Bioinspired organ-level in vitro platforms are emerging as effective technologies for fundamental research, drug discovery, and personalized healthcare. In particular, models for nervous system research are especially important, due to the complexity of neurological phenomena and challenges associated with developing targeted treatment of neurological disorders. Here we introduce an additive manufacturing-based approach in the form of a bioinspired, customizable 3D printed nervous system on a chip (3DNSC) for the study of viral infection in the nervous system. Micro-extrusion 3D printing strategies enabled the assembly of biomimetic scaffold components (microchannels and compartmented chambers) for the alignment of axonal networks and spatial organization of cellular components. Physiologically relevant studies of nervous system infection using the multiscale biomimetic device demonstrated the functionality of the in vitro platform. We found that Schwann cells participate in axon-to-cell viral spread but appear refractory to infection, exhibiting a multiplicity of infection (MOI) of 1.4 genomes per cell. These results suggest that 3D printing is a valuable approach for the prototyping of a customized model nervous system on a chip technology.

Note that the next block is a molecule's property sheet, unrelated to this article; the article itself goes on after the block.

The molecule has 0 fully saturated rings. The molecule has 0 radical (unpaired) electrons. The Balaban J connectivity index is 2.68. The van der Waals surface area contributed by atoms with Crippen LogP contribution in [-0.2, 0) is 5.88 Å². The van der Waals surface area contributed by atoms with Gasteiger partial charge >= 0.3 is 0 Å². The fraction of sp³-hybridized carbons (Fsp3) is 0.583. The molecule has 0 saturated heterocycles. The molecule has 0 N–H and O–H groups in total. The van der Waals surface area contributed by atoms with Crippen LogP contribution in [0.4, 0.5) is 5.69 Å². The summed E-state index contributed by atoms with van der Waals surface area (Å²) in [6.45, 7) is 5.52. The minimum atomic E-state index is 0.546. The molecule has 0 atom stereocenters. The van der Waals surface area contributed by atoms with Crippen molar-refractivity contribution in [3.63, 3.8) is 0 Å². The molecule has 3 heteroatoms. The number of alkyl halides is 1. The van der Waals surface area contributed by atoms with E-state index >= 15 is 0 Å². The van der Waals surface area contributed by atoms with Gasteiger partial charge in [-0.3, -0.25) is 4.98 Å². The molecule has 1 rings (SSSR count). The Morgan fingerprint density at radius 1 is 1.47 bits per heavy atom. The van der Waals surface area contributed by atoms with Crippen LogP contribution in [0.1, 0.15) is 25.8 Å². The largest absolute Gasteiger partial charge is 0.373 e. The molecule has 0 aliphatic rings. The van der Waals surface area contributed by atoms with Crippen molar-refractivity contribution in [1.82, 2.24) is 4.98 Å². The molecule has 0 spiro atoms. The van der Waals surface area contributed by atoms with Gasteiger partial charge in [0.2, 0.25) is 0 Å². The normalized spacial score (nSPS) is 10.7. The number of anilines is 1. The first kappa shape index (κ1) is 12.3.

Bibliographical noteFunding Information:
I. B. H. acknowledges the support of the American Cancer Society fellowship (PF-13-050-01-MPC). L. W. E. acknowledges the support of this work by the National Institutes of Health (NIH Grant No. R01NS033506 and Grant No. R01NS060699). M. C. M. acknowledges the support of the Defence Advanced Research Project Agency (DARPA Grant No. D12AP00245), and the Grand Challenges Program at Princeton University.
© The Royal Society of Chemistry 2016.